80% of all open water rescue attempts are due to riptides, and they claim over 100 victims a year.
Rip currents are channels of water which flow away from the shore and out to sea. As waves come into the shore, water piles up and needs somewhere to go. Instead of returning over the reef or sandbar from which it came, the current may take the path of least resistance and be funneled into a channel between two obstacles.
If you get caught in a riptide, here’s what to do:
Don’t panic. Rip currents won’t pull you under — they’re just channels of moving water. And while they can extend a ways out, they do eventually dissipate, most within 50-100 feet of the shoreline.
Don’t try to swim against the rip. Deaths that result from riptides aren’t caused by the current pulling someone under; instead, the person typically panics, starts trying to swim against the rip to get back to shore, becomes exhausted, and drowns.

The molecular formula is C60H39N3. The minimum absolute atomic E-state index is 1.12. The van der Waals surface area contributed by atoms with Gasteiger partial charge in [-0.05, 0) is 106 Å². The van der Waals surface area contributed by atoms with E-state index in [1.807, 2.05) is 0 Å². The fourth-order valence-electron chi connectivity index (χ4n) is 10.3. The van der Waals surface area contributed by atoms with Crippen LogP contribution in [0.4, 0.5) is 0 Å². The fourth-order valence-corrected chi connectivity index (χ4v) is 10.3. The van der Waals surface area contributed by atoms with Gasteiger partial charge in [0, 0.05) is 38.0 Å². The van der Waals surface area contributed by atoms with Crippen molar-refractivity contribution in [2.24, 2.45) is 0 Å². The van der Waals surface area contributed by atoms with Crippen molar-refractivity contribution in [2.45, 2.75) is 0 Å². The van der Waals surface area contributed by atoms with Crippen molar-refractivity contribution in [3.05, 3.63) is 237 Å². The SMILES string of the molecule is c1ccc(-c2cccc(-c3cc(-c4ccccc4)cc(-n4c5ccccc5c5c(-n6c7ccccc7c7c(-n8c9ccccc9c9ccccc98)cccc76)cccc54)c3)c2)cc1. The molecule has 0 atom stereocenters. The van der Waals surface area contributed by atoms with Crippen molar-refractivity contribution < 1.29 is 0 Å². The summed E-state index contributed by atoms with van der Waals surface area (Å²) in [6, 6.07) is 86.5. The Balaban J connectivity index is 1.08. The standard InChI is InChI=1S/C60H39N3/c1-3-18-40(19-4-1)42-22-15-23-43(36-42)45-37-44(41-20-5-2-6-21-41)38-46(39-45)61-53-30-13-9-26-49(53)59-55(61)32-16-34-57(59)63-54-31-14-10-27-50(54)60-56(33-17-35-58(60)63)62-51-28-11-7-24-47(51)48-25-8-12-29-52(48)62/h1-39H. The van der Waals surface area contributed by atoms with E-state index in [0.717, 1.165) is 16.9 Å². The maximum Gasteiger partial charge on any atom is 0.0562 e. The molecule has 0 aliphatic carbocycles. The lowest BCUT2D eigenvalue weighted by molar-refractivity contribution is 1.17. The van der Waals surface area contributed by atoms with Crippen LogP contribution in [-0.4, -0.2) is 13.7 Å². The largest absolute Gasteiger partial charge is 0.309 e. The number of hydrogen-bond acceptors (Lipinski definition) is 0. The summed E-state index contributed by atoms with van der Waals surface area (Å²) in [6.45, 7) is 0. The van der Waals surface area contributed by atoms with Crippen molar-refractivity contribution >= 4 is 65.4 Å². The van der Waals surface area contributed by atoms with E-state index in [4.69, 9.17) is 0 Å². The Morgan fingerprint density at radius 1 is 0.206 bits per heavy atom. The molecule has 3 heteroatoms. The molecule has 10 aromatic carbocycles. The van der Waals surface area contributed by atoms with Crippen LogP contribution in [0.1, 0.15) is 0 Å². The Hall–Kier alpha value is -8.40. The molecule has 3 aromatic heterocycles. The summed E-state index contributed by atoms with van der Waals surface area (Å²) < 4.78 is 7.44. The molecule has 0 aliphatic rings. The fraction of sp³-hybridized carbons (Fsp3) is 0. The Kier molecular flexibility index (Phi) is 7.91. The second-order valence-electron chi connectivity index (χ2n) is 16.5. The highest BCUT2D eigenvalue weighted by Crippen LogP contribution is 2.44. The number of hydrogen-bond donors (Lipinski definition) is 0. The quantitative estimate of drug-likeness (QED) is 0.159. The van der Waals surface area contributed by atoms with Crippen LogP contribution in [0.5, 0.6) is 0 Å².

Swim parallel to the shore. Instead of swimming against the rip current, you want to swim perpendicular to it, in either direction. Rip currents are typically only 20-100 feet wide. Once you leave the rip, swim at an angle away from it towards the shore.
Go with the flow. If you don’t have the swimming skills or energy to swim out of the rip, float on your back and go with the current. Once the rip current dissipates, you can do the parallel swim thing or try to signal to the lifeguard or someone else that you’re in need of help.
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